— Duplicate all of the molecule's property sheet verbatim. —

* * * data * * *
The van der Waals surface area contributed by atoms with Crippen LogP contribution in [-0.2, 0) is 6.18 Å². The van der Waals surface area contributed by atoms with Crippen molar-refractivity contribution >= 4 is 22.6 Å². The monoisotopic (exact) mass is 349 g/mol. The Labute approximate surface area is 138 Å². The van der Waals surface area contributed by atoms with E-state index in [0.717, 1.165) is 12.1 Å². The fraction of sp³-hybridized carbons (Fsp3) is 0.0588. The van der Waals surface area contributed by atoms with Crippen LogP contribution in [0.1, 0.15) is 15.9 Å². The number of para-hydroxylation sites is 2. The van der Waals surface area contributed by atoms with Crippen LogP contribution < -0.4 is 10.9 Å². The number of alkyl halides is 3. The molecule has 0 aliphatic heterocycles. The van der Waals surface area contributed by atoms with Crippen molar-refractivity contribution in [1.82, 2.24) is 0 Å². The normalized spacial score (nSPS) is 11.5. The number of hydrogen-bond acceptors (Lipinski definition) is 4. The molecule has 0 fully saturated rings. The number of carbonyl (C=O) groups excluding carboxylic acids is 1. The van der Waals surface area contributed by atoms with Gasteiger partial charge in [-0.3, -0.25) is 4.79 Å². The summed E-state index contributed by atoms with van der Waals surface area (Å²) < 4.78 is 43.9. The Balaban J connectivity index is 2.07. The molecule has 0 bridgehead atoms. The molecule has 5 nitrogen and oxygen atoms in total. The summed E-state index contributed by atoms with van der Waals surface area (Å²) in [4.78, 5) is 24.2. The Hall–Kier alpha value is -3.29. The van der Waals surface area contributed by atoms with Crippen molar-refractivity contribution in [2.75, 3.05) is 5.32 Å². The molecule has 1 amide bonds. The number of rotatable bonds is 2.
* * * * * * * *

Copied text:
The van der Waals surface area contributed by atoms with Crippen LogP contribution in [-0.2, 0) is 6.18 Å². The van der Waals surface area contributed by atoms with Crippen molar-refractivity contribution >= 4 is 22.6 Å². The monoisotopic (exact) mass is 349 g/mol. The Labute approximate surface area is 138 Å². The van der Waals surface area contributed by atoms with E-state index in [0.717, 1.165) is 12.1 Å². The fraction of sp³-hybridized carbons (Fsp3) is 0.0588. The van der Waals surface area contributed by atoms with Crippen LogP contribution in [0.1, 0.15) is 15.9 Å². The number of para-hydroxylation sites is 2. The van der Waals surface area contributed by atoms with Crippen LogP contribution < -0.4 is 10.9 Å². The number of alkyl halides is 3. The molecule has 0 aliphatic heterocycles. The van der Waals surface area contributed by atoms with Crippen molar-refractivity contribution in [1.82, 2.24) is 0 Å². The normalized spacial score (nSPS) is 11.5. The number of hydrogen-bond acceptors (Lipinski definition) is 4. The molecule has 0 fully saturated rings. The number of carbonyl (C=O) groups excluding carboxylic acids is 1. The van der Waals surface area contributed by atoms with Gasteiger partial charge in [-0.3, -0.25) is 4.79 Å². The summed E-state index contributed by atoms with van der Waals surface area (Å²) < 4.78 is 43.9. The Balaban J connectivity index is 2.07. The molecule has 0 bridgehead atoms. The molecule has 5 nitrogen and oxygen atoms in total. The summed E-state index contributed by atoms with van der Waals surface area (Å²) in [4.78, 5) is 24.2. The Hall–Kier alpha value is -3.29. The van der Waals surface area contributed by atoms with Crippen molar-refractivity contribution in [2.75, 3.05) is 5.32 Å². The molecule has 1 amide bonds. The number of rotatable bonds is 2.